October 19, 2018

Dateline: New York, New York –

Today was a day of connections, memories and 20,000 steps according to my smartphone pedometer. No wonder my legs hurt. It doesn’t help that I missed my morning Tylenol as I got up and out early.

The first stop was breakfast on the upper west side with Grant A. Anderson and his lovely wife, Ines. They are in town from Arizona for a family wedding and got hold of me and asked if they could catch up. I hadn’t seen Grant for some decades as we went about our separate lives post Stanford but Facebook, in one of it’s good moments, brought us back into touch and we have been following each others adventures over the last few years. It turns out that I am indirectly responsible for his meeting his wife. My going to Stanford led my cousin Jenny to Stanford. Jenny and Grant were friends and after some late night dorm commiseration, she suggested they go to a dorm party and that was where they first met. The smallest incidents can have great repercussions through the years.

After breakfast, I ran into Cris Frisco and joined him on his morning walk commute from his apartment to his studio, He’s busy with vocal coaching and looking forward to coming back to Birmingham to be the maestro for Glory Denied with Opera Birmingham this next January. Then I caught up with Vickie Rozell and we headed off to Queens to the Museum of the Moving Image. They’re having a special exhibition on Jim Henson and we’re both Muppets fans. Quite an interesting exhibit and the permanent collection tracing the history of film from kinescopes through modern CGI is very well done. I especially enjoyed looping my voice for Judy Garland’s in The Wizard of Oz. Birmingham folk, the Henson exhibit is apparently coming to Meridian at some point so you can see it there.

Then, back across the East River for a little Fifth Avenue walking through Rockefeller Center and St. Patrick’s cathedral, ending up at Tiffany’s where I bought my niece her 16th birthday gift. Every girl needs a Tiffany’s box from time to time. It was too late for breakfast, but just about time for dinner so a jaunt over to the west side to a food hall for dinner with Tommy McDowell to talk over both the New York and Birmingham theater scenes.

Tonight’s theater was the new play, The Lifespan of a Fact, which officially opened at Studio 54 last night to very good reviews. We had chosen it before the reviews came out based on the cast. We figured the combination of Daniel Radcliffe, Cherry Jones and Bobby Canavale couldn’t be all bad. We were right, it’s actually very good. The play is a 90 minute one act which takes on the nature of truth in terms of the conflict between an essayist (Canavale) who plays fast and loose with facts in order to get at deeper meanings and truths and the young fact checker (Radcliffe) who believes that truth is only verifiable fact. Caught in the middle is the editor (Jones) of the New York glossy that want’s to print a new essay and is unsure where the line are in terms of truth, art, and journalistic ethics.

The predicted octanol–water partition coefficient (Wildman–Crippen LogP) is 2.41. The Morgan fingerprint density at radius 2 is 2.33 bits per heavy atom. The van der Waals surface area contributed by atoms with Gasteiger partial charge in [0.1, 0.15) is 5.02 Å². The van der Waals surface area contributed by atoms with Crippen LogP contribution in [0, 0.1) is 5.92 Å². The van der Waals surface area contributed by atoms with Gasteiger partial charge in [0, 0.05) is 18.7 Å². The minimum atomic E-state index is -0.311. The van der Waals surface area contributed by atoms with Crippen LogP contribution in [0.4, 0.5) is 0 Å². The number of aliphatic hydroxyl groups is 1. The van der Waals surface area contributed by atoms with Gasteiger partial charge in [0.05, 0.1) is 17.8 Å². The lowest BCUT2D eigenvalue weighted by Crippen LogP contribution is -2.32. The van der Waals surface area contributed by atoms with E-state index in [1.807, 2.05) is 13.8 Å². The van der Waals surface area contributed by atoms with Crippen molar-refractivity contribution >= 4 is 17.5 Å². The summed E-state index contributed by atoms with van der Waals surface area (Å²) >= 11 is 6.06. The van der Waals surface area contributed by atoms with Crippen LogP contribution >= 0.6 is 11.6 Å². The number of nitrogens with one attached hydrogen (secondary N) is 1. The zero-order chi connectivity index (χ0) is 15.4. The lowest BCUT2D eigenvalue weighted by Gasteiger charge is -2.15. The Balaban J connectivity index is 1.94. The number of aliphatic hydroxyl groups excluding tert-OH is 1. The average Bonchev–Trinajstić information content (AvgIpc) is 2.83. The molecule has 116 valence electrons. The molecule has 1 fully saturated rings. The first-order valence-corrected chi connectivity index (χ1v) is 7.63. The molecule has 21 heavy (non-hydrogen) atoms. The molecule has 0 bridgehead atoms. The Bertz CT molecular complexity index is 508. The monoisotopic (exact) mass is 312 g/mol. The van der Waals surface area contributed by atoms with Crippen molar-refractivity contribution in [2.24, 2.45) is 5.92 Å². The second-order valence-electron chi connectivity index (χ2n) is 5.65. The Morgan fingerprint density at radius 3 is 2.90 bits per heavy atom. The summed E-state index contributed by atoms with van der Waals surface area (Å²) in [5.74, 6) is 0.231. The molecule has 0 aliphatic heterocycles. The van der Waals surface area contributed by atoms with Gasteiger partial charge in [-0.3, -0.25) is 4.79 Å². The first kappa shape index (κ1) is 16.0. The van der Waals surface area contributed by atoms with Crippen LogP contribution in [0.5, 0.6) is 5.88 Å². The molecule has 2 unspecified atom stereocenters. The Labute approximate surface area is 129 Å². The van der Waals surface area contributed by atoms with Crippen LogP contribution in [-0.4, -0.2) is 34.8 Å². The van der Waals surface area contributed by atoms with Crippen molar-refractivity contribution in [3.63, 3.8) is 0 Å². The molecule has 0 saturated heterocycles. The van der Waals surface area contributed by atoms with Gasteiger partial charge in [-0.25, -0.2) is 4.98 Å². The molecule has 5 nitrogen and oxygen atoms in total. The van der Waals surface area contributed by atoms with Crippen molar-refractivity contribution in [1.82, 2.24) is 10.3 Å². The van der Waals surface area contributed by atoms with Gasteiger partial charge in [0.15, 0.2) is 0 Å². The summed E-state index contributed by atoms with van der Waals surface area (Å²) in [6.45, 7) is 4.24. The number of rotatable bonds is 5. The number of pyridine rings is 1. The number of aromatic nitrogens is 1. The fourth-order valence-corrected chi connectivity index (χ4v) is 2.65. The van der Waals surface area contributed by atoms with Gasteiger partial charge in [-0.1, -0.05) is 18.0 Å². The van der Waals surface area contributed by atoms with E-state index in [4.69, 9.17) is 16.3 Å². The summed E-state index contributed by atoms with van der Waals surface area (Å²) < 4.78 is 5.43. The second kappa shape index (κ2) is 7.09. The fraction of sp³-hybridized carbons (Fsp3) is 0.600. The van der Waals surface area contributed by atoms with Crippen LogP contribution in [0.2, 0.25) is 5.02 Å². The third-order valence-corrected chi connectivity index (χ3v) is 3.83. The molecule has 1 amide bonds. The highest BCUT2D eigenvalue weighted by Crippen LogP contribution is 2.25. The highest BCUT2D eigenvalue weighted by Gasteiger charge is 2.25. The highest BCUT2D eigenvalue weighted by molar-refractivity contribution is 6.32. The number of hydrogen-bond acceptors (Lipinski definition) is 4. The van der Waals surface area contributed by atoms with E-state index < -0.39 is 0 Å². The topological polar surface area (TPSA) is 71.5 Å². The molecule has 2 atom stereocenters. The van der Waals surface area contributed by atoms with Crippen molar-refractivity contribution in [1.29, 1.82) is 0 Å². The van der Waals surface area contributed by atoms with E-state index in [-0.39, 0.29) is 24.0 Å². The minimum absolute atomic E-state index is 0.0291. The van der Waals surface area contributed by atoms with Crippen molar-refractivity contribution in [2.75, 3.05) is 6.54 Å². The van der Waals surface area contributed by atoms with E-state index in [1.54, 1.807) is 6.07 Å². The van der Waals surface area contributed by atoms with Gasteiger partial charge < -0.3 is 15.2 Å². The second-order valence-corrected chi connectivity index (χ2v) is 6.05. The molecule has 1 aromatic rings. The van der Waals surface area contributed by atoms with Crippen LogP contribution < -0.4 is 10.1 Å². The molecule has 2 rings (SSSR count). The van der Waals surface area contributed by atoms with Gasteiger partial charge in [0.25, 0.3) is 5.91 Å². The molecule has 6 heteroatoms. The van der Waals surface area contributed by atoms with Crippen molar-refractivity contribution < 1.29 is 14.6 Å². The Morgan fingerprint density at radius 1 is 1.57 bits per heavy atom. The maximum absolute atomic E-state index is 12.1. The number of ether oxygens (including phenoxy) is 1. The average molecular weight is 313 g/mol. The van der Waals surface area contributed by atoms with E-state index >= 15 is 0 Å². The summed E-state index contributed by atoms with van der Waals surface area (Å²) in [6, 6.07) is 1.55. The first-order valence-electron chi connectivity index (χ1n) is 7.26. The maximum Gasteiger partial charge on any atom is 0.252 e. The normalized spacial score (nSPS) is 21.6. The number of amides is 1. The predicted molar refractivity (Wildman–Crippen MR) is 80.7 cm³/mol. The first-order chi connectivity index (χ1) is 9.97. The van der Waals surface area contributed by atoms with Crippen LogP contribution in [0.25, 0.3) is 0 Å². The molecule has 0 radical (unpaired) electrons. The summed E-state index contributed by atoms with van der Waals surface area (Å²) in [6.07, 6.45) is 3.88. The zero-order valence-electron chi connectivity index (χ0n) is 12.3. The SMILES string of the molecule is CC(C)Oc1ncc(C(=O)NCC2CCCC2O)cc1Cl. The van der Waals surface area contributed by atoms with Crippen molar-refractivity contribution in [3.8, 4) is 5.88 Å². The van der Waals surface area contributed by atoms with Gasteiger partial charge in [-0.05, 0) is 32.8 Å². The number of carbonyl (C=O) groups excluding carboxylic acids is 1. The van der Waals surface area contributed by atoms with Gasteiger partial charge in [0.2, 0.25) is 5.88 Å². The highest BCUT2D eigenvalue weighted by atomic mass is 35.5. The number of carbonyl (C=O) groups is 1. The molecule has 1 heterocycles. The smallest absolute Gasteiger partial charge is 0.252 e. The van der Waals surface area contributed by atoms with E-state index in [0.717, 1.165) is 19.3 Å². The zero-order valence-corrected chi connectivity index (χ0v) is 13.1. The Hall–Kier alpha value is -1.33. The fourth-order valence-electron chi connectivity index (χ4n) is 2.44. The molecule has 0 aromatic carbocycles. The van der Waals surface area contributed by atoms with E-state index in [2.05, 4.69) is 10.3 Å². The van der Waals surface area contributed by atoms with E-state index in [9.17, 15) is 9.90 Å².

Daniel Radcliffe, Cherry Jones and Bobby Canavale in Lifespan of a Fact

The play, which is loosely based on real people and a real conflict, is sound (and likely to be a staple at regional theaters for the next few years with its small cast and unit set). It explores big questions related to the need to tell story and make story meaningful, along with the existential issues on the nature of truth. It’s also a play that resonates with where we are in society with our ‘alternative facts’ and ‘fake news’. Despite the deep questions, which are not fully resolved – the audience is expected to draw their own conclusions, the play has uproariously funny moments and all three actors are well cast and deliver smart and introspective performances. Young Mr. Radcliffe, who has amazing eyes on stage, has definitely left Harry Potter behind (even if he does make an exit into a closet under the stairs) and has a brilliant comic monologue involving a traffic map of Las Vegas (don’t ask). Canavale uses his physicality as well as his wits as the brooding but brilliant writer and Jones, not playing a tragic heroine for once, is the fulcrum on which the plays arguments balance and she achieves that well.

After show drinks with old friends of Vickie’s (more discussion of the state of theater in New York, Canada, London, the SF Bay Area and Birmingham) before heading back to the apartment to unwind (and prepare for another two show day tomorrow…)

Do I have a story for tonight? Not really… Today hasn’t dredged much of anything up. Seeing Daniel Radcliffe on stage did put me in mind of my history with Harry Potter. I discovered the books shortly after the third one came out. Steve was sick at the time and I had had a habit of reading to him for years. It soothed him. Whenever we drove distance, he would do most of the driving and I would read to him. If he didn’t feel like driving, I would drive and he would snuggle down in the passenger seat and fall asleep. I used to term that one of his bassinet rides. When he was sick and his brain wasn’t fully operational because of the hypoxia from his underlying lung problems, I had to pick things that were relatively easy to understand so I had turned to a number of the childrens’ classics. Someone suggested Harry Potter so I picked up the first one at the local bookstore and read it to him. We both enjoyed it so I picked up two and three and read those to him as well. Four came out and was one of the last things I read to him before he died. The other books came out after Tommy and I were together and so did most of the films, so he and I made a big deal of going to those together and the DVDs became staples in the wig shop for company when he was working late. Harry watched over my husbands, and for that I am eternally grateful.

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